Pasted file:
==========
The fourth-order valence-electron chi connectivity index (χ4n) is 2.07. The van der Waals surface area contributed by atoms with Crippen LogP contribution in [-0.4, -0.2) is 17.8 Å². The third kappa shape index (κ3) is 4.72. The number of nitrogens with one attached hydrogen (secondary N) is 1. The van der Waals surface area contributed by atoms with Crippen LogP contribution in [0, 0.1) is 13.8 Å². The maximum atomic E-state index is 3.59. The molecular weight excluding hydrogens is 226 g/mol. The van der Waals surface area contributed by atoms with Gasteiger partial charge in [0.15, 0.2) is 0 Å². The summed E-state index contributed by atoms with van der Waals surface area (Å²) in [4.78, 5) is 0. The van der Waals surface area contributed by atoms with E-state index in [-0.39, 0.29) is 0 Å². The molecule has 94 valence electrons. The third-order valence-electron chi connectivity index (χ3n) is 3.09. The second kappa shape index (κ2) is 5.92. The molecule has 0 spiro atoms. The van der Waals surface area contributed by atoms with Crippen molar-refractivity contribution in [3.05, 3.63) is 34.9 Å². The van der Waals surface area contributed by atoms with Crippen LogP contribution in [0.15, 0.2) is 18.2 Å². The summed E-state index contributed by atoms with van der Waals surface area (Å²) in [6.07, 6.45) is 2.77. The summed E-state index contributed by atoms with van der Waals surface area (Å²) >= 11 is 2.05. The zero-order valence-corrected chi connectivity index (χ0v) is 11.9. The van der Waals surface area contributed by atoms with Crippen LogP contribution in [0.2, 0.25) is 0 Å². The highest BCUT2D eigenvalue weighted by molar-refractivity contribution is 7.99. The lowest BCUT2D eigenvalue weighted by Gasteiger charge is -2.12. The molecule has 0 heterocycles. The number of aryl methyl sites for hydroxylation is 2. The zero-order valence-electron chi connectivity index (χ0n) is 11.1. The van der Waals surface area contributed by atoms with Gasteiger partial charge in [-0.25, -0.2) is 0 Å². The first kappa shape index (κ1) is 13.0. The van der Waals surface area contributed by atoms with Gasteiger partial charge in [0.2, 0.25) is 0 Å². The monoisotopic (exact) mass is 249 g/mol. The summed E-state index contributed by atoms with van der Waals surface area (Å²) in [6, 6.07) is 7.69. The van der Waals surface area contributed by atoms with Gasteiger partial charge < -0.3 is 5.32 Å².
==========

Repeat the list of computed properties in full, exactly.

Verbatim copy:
The fourth-order valence-electron chi connectivity index (χ4n) is 2.07. The van der Waals surface area contributed by atoms with Crippen LogP contribution in [-0.4, -0.2) is 17.8 Å². The third kappa shape index (κ3) is 4.72. The number of nitrogens with one attached hydrogen (secondary N) is 1. The van der Waals surface area contributed by atoms with Crippen LogP contribution in [0, 0.1) is 13.8 Å². The maximum atomic E-state index is 3.59. The molecular weight excluding hydrogens is 226 g/mol. The van der Waals surface area contributed by atoms with Gasteiger partial charge in [0.15, 0.2) is 0 Å². The summed E-state index contributed by atoms with van der Waals surface area (Å²) in [4.78, 5) is 0. The van der Waals surface area contributed by atoms with E-state index in [-0.39, 0.29) is 0 Å². The molecule has 94 valence electrons. The third-order valence-electron chi connectivity index (χ3n) is 3.09. The second kappa shape index (κ2) is 5.92. The molecule has 0 spiro atoms. The van der Waals surface area contributed by atoms with Crippen molar-refractivity contribution in [3.05, 3.63) is 34.9 Å². The van der Waals surface area contributed by atoms with Crippen LogP contribution in [0.15, 0.2) is 18.2 Å². The summed E-state index contributed by atoms with van der Waals surface area (Å²) in [6.07, 6.45) is 2.77. The summed E-state index contributed by atoms with van der Waals surface area (Å²) >= 11 is 2.05. The zero-order valence-corrected chi connectivity index (χ0v) is 11.9. The van der Waals surface area contributed by atoms with Crippen LogP contribution in [0.2, 0.25) is 0 Å². The highest BCUT2D eigenvalue weighted by molar-refractivity contribution is 7.99. The lowest BCUT2D eigenvalue weighted by Gasteiger charge is -2.12. The molecule has 0 heterocycles. The number of aryl methyl sites for hydroxylation is 2. The zero-order valence-electron chi connectivity index (χ0n) is 11.1. The van der Waals surface area contributed by atoms with Gasteiger partial charge in [-0.25, -0.2) is 0 Å². The first kappa shape index (κ1) is 13.0. The van der Waals surface area contributed by atoms with Gasteiger partial charge in [0.2, 0.25) is 0 Å². The monoisotopic (exact) mass is 249 g/mol. The summed E-state index contributed by atoms with van der Waals surface area (Å²) in [6, 6.07) is 7.69. The van der Waals surface area contributed by atoms with Gasteiger partial charge < -0.3 is 5.32 Å².